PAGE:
High levels of carbon dioxide emissions in the atmosphere mean the next ice age is unlikely to begin for at least 1,500 years, an article in the journal Nature Geoscience said on Monday.
Concentrations of the main gases blamed for global warming reached record levels in 2010 and will linger in the atmosphere for decades even if the world stopped pumping out emissions today, according to the UN's weather agency.
An ice age is a period when there is a long-term reduction in the earth's surface and atmospheric temperature, which leads to the growth of ice sheets and glaciers.
There have been at least five ice ages on earth. During ice ages there are cycles of glaciation with ice sheets both advancing and retreating.
Officially, the earth has been in an interglacial, or warmer period, for the last 10,000 to 15,000 years, and estimates vary on how long such periods last.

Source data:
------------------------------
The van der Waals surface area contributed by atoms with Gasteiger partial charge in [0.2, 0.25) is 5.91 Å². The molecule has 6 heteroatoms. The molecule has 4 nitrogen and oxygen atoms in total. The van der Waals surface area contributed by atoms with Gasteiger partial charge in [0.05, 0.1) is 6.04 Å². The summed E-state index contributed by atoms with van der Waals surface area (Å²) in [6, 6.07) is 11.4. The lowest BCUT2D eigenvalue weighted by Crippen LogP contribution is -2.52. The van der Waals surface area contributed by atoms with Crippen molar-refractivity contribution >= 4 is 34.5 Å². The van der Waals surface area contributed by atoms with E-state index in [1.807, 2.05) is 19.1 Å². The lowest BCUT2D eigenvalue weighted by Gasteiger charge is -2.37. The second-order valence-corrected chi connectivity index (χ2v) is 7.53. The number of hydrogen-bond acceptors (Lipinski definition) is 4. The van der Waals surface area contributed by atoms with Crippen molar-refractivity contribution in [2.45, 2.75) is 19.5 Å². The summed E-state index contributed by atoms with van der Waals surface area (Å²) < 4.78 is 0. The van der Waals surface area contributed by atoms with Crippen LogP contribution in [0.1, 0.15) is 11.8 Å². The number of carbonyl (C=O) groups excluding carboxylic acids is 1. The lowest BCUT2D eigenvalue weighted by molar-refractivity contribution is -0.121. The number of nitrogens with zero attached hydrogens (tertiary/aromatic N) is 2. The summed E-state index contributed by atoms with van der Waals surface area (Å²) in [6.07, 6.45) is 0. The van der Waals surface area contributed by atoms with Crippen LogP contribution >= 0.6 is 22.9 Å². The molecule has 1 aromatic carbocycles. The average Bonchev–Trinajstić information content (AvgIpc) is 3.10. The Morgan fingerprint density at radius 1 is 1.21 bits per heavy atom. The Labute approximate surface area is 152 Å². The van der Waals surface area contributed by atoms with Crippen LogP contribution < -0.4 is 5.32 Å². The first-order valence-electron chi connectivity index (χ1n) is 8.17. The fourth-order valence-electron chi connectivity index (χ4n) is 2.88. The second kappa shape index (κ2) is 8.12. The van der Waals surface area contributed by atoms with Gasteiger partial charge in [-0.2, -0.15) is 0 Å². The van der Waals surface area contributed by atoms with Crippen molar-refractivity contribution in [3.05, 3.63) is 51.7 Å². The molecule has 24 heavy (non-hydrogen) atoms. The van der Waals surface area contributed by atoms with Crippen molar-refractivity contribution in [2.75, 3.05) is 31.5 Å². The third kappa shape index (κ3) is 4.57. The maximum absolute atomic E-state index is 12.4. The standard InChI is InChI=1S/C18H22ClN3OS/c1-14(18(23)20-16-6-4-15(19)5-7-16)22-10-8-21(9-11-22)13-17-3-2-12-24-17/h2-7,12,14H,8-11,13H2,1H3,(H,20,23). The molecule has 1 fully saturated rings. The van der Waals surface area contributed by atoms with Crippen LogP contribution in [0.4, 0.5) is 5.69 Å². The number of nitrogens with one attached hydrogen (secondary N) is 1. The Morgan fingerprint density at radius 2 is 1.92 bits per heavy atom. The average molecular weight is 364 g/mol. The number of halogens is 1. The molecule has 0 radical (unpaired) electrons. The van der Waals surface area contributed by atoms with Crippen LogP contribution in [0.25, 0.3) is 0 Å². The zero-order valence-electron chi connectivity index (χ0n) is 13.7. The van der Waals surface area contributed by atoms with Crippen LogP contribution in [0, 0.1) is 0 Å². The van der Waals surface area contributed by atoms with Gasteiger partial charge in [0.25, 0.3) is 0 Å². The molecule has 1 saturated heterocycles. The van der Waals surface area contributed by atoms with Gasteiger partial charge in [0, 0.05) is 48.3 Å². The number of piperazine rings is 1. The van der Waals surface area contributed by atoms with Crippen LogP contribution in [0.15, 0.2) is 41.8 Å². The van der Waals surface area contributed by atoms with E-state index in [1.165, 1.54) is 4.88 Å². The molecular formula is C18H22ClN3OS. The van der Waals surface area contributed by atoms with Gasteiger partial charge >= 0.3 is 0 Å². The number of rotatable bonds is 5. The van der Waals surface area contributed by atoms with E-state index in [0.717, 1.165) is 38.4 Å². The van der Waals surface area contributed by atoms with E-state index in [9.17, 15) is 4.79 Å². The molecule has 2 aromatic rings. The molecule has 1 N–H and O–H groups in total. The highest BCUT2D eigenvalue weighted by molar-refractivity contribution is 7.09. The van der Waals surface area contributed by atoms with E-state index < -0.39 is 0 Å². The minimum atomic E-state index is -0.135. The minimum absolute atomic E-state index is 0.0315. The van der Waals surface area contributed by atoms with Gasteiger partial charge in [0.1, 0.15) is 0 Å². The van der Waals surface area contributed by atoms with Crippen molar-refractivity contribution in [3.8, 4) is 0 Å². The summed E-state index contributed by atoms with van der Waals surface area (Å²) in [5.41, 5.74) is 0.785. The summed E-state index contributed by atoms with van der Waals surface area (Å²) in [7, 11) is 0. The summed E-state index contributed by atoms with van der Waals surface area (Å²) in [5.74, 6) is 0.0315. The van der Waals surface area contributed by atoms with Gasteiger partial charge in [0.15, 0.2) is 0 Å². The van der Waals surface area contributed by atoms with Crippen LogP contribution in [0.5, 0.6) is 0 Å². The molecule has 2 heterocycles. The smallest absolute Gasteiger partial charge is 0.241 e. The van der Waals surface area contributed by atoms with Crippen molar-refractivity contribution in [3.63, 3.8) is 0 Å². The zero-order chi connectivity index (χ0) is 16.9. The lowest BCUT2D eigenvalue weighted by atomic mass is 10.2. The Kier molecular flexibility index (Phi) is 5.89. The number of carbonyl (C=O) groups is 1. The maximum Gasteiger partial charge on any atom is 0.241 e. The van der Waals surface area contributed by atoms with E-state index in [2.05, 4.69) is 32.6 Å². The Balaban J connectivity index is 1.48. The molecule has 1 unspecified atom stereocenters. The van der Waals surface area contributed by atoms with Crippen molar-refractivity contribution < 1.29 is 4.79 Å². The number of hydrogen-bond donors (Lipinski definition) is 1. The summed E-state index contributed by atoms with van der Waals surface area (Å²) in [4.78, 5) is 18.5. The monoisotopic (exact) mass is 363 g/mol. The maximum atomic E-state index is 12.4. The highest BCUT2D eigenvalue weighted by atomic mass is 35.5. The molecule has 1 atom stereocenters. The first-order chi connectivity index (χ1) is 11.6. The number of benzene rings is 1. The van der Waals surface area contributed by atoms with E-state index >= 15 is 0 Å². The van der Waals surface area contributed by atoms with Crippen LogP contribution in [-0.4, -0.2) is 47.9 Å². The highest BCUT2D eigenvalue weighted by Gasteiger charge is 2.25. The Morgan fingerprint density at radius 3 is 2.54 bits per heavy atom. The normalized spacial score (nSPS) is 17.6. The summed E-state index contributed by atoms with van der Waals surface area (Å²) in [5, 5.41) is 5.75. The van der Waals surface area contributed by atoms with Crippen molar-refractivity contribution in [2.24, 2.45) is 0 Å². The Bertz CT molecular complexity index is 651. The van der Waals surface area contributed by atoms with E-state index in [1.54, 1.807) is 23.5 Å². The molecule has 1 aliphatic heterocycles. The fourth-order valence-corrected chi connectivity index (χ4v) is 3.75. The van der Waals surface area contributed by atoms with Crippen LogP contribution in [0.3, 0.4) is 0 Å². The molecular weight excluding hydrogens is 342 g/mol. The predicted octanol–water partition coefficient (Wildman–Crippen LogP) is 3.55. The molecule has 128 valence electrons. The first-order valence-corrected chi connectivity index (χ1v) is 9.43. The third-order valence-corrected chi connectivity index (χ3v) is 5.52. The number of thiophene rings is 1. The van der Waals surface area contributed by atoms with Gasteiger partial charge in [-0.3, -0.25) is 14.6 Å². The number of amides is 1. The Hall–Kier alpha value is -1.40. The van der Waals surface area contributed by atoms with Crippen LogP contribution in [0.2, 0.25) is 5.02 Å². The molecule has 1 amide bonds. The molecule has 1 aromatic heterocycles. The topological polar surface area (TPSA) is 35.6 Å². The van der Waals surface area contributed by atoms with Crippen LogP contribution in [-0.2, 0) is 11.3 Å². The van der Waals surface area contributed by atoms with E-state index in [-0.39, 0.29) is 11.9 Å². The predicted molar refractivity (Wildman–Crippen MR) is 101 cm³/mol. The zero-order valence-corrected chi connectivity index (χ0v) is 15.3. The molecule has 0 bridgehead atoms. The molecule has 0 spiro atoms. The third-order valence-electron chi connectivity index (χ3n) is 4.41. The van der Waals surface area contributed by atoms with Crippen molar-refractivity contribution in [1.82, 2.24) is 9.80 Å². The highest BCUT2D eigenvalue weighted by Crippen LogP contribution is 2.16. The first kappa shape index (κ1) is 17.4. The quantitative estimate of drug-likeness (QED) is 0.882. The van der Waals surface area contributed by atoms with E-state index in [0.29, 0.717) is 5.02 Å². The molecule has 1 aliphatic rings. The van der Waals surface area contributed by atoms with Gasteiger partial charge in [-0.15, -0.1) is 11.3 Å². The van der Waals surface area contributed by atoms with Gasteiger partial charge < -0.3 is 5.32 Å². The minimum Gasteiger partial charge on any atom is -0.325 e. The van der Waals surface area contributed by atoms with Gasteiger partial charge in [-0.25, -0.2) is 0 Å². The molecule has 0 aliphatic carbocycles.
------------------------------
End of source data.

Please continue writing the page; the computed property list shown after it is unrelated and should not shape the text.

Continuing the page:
"(Analysis) suggests that the end of the current interglacial (period) would occur within the next 1,500 years, if atmospheric CO2 concentrations do not exceed (around) 240 parts per million by volume (ppmv)," the study said.
However, the current carbon dioxide concentration is of 390 ppmv, and at that level an increase in the volume of ice sheets would not be possible, it added.
The study based on variations in the earth's orbit and rock samples was conducted by academics at Cambridge University, University College London, the University of Florida and Norway's University of Bergen.
The causes of ice ages are not fully understood but concentrations of methane and carbon dioxide in the atmosphere, changes in the earth's orbit around the sun (hint) and the movement of tectonic plates are all thought to contribute. Source